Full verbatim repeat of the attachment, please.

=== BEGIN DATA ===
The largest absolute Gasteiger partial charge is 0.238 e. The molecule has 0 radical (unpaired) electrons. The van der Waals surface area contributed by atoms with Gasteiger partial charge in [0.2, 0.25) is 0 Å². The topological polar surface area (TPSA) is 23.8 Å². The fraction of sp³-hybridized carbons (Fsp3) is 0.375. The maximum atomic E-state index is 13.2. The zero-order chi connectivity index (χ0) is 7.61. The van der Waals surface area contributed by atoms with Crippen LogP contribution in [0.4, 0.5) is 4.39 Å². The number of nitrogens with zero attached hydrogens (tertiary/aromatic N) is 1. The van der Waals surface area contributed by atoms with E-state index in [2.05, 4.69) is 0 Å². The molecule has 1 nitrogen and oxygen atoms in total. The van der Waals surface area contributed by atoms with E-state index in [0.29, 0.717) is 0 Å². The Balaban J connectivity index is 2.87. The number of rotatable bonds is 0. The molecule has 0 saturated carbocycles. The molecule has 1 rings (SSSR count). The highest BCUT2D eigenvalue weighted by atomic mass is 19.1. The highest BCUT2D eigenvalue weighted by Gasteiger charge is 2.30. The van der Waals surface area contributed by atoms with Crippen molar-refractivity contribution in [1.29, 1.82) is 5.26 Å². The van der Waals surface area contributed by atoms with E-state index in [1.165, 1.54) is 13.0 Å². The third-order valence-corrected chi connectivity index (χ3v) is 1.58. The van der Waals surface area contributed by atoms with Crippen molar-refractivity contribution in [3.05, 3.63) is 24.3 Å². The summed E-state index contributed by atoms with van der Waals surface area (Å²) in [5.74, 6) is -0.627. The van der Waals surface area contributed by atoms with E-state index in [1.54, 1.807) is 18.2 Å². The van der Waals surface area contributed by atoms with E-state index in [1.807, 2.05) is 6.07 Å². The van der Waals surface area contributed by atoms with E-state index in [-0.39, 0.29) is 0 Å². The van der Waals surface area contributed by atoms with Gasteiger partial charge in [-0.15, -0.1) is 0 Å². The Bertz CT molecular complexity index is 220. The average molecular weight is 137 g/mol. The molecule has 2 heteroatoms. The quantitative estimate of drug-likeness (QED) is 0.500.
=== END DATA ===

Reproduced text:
The largest absolute Gasteiger partial charge is 0.238 e. The molecule has 0 radical (unpaired) electrons. The van der Waals surface area contributed by atoms with Gasteiger partial charge in [0.2, 0.25) is 0 Å². The topological polar surface area (TPSA) is 23.8 Å². The fraction of sp³-hybridized carbons (Fsp3) is 0.375. The maximum atomic E-state index is 13.2. The zero-order chi connectivity index (χ0) is 7.61. The van der Waals surface area contributed by atoms with Crippen LogP contribution in [0.4, 0.5) is 4.39 Å². The number of nitrogens with zero attached hydrogens (tertiary/aromatic N) is 1. The van der Waals surface area contributed by atoms with E-state index in [2.05, 4.69) is 0 Å². The molecule has 1 nitrogen and oxygen atoms in total. The van der Waals surface area contributed by atoms with E-state index in [0.29, 0.717) is 0 Å². The Balaban J connectivity index is 2.87. The number of rotatable bonds is 0. The molecule has 0 saturated carbocycles. The molecule has 1 rings (SSSR count). The highest BCUT2D eigenvalue weighted by atomic mass is 19.1. The highest BCUT2D eigenvalue weighted by Gasteiger charge is 2.30. The van der Waals surface area contributed by atoms with Crippen molar-refractivity contribution in [1.29, 1.82) is 5.26 Å². The van der Waals surface area contributed by atoms with E-state index in [1.165, 1.54) is 13.0 Å². The third-order valence-corrected chi connectivity index (χ3v) is 1.58. The van der Waals surface area contributed by atoms with Crippen molar-refractivity contribution in [3.05, 3.63) is 24.3 Å². The summed E-state index contributed by atoms with van der Waals surface area (Å²) in [5.74, 6) is -0.627. The van der Waals surface area contributed by atoms with E-state index in [1.54, 1.807) is 18.2 Å². The van der Waals surface area contributed by atoms with E-state index in [1.807, 2.05) is 6.07 Å². The van der Waals surface area contributed by atoms with E-state index in [-0.39, 0.29) is 0 Å². The van der Waals surface area contributed by atoms with Gasteiger partial charge in [-0.15, -0.1) is 0 Å². The Bertz CT molecular complexity index is 220. The average molecular weight is 137 g/mol. The molecule has 2 heteroatoms. The quantitative estimate of drug-likeness (QED) is 0.500.